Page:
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2nd century strategy guides


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Invariably, by the time I can afford to destroy the other rail companies, the AIs have some of my stock, and not many of them are willing to go far enough into debt for me to trap them, and I'm not willing to crush my own railroad just to get rid of them. My course of action is pretty simple:

  • Buy up stock in everyone over the course of the game
  • Since my railroad is usually the most valuable, it takes longer to get to 51% ownership in that, and it's required to get back into my company, but once I've got it, there are usually no publicly held shares, and I usually have from 55 to 80% of each company.
  • Pause the game. Change company. Take out as many Bonds as possible. If they aren't very high interest, pay back the low-interest ones and take out new Bonds until they're all somewhat high interest. This can take a while for a strong company, but there is a definite limit to the number of Bonds that can be issued (and I don't mean 20).
  • If there are any public shares, buy them all back. Sell a share of my stock, buy it back, repeat until I'm out of stock. (Sometimes I retain a share, or a majority, if I feel the company might not go away.)
  • With all my stocks sold at high value, I then go and destroy all the trains, track, and stations, and sell off any industries they've bought. If there's any money left over, I get rid of it; generally buy a huge bridge and demolish it, build a station somewhere useless, stock it, and destory it, build a little track and destroy it, or switch managers to someone less than helpful.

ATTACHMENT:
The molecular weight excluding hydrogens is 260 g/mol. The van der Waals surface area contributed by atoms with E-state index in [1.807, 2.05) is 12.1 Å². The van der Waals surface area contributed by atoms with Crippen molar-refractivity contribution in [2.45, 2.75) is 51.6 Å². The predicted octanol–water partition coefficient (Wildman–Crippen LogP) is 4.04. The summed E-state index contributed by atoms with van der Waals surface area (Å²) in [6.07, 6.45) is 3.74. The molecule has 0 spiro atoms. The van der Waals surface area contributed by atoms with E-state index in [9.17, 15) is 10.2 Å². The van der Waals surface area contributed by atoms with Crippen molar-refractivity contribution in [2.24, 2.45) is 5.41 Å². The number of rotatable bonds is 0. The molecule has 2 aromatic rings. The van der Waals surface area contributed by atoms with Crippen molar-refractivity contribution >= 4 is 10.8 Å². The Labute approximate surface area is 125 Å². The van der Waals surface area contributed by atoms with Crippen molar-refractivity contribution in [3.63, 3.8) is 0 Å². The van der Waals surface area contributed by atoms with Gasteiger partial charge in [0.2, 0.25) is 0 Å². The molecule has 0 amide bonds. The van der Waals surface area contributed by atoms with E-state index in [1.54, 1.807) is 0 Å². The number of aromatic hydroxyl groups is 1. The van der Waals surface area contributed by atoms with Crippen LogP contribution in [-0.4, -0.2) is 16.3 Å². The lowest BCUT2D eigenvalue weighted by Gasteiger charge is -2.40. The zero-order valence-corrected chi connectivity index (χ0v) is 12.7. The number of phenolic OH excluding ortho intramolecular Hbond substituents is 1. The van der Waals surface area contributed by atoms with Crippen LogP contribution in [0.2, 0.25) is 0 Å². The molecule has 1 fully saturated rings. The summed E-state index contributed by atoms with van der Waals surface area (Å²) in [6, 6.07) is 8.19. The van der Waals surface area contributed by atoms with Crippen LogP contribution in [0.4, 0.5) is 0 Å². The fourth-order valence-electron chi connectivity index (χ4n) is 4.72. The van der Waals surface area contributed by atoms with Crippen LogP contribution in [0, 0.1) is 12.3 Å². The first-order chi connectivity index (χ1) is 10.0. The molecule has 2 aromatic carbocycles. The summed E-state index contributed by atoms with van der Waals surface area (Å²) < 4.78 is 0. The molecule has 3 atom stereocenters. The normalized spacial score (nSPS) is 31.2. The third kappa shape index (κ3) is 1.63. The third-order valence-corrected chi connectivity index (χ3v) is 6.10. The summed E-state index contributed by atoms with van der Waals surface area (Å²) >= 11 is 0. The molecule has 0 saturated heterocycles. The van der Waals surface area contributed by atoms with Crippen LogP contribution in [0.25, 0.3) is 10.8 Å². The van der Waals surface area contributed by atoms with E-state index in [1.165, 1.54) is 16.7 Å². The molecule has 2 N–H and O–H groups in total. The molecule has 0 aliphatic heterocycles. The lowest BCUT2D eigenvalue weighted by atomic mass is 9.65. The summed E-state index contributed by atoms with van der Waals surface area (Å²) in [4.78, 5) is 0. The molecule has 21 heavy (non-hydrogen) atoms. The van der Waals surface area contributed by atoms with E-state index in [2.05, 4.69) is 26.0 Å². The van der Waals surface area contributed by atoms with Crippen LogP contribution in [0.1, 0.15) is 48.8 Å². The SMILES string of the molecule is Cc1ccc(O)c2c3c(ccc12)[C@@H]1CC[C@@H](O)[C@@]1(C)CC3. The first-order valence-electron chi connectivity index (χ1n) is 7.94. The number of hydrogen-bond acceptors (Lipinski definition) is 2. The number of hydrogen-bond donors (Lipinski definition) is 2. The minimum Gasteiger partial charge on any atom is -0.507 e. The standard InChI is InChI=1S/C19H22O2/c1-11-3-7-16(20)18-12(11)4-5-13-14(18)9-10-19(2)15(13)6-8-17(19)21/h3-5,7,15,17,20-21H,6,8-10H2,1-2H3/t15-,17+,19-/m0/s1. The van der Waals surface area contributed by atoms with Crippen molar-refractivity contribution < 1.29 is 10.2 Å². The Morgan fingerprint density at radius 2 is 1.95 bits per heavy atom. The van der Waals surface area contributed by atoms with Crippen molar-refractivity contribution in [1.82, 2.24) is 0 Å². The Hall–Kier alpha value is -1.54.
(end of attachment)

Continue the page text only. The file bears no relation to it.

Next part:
• With the company out of cash ($2 or less) I then move on to the next one.
  • When all companies are destroyed like this, I go back to my company and resume playing.

This leaves the majority of AI players poor enough that they can't restart new companies, but as I said, sometimes they have my stocks, and often they have a positive cash flow that will eventually earn them enough interest to start a new railroad. Sometimes they have enough money to start up right away (and I quickly buy up 51% of the stock), but sometimes - especially if I merged companies - they have enough money to buy up all their shares immediately, making them invulnerable to this.